Just a thought...and a powerful one too Justin, thank you for sharing.
I hear your angst, my son is one of those learners who may never 'zing' on the National Standards scale, but was so proud when he was crowned 'Dingbats' prince one year. He's logical and analytical, but this doesn't always equate to his achievement standards.
I'm going to helicopter up and say teachers have always been good at using data to inform their practice. Data driven professional inquiries is a good example of that. Teachers watch, observe, scan, use data analytics, asked students questions, and extend data gathering to parent/whānau voice. All multiple ways of gathering data to inform future learning.
The nature of learning (OECD) P12 reads,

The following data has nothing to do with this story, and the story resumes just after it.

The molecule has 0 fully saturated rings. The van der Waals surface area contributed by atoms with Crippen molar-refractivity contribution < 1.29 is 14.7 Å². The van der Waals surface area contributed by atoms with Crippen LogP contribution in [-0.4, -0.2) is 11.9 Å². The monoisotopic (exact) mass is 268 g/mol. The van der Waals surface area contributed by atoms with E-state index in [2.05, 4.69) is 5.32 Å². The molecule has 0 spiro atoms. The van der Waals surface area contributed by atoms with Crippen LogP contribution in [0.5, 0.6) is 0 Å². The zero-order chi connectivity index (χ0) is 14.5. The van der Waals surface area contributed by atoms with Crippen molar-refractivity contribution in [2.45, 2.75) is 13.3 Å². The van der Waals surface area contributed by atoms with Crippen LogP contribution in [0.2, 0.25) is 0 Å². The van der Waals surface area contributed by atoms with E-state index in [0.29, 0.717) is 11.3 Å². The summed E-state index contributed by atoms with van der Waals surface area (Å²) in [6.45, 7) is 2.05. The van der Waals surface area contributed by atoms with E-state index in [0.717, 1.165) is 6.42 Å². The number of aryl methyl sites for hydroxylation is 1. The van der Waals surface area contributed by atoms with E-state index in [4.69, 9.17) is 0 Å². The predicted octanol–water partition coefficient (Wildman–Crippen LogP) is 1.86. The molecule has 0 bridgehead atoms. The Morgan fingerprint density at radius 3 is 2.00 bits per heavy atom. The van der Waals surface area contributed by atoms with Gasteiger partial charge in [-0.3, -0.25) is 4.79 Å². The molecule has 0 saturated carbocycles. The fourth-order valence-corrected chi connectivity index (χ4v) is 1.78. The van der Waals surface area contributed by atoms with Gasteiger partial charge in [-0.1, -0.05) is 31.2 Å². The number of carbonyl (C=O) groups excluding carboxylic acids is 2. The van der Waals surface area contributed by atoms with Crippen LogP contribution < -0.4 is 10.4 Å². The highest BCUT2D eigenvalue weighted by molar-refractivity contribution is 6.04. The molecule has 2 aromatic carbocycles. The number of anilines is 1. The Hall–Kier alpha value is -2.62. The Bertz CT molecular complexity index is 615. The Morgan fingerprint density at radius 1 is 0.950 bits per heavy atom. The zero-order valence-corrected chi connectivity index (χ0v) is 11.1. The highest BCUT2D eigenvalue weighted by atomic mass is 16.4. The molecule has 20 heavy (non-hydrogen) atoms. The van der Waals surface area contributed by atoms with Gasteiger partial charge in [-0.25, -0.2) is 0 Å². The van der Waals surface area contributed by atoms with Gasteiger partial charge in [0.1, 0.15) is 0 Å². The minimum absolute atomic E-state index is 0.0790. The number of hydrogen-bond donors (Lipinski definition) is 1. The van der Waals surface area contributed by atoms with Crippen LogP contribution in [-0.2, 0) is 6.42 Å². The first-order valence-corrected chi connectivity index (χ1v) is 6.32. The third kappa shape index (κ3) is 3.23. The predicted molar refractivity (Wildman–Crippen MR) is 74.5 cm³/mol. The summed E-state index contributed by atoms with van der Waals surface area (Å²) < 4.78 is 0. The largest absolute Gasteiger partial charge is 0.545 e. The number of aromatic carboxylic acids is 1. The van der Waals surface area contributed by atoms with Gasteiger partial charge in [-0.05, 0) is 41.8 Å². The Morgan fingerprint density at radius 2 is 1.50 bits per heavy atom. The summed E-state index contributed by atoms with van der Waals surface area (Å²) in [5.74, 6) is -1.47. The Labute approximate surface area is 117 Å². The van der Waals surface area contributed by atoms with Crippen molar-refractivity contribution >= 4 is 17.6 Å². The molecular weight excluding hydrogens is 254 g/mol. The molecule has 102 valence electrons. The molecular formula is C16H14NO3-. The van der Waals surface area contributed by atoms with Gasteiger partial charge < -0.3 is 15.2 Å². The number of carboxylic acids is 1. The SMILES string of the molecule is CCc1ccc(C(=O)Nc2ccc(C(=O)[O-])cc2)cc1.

The learning environment needs to be very clear about what is expected, what learners are doing, and why. Otherwise, motivation decreases, students are less able to fit discrete activities into larger knowledge frameworks, and they are less likely to become self-regulated learners.
Formative assessment should be substantial, regular and provide meaningful feedback; as well as feeding back to individual learners, this knowledge should be used constantly to shape direction and practice in the learning environment.
Key ideas for me?
Like Leigh says, having a clear purpose for measuring/assessing. How often is this done, by whom, with and for whom? Tim, I love Steve Bargh's work in this area of digitisation and authentic assessment in secondary contexts - where the focus is increasingly on learning processes as well as contextualised understandings.
Somes things to consider in an educational environment in a digital age is...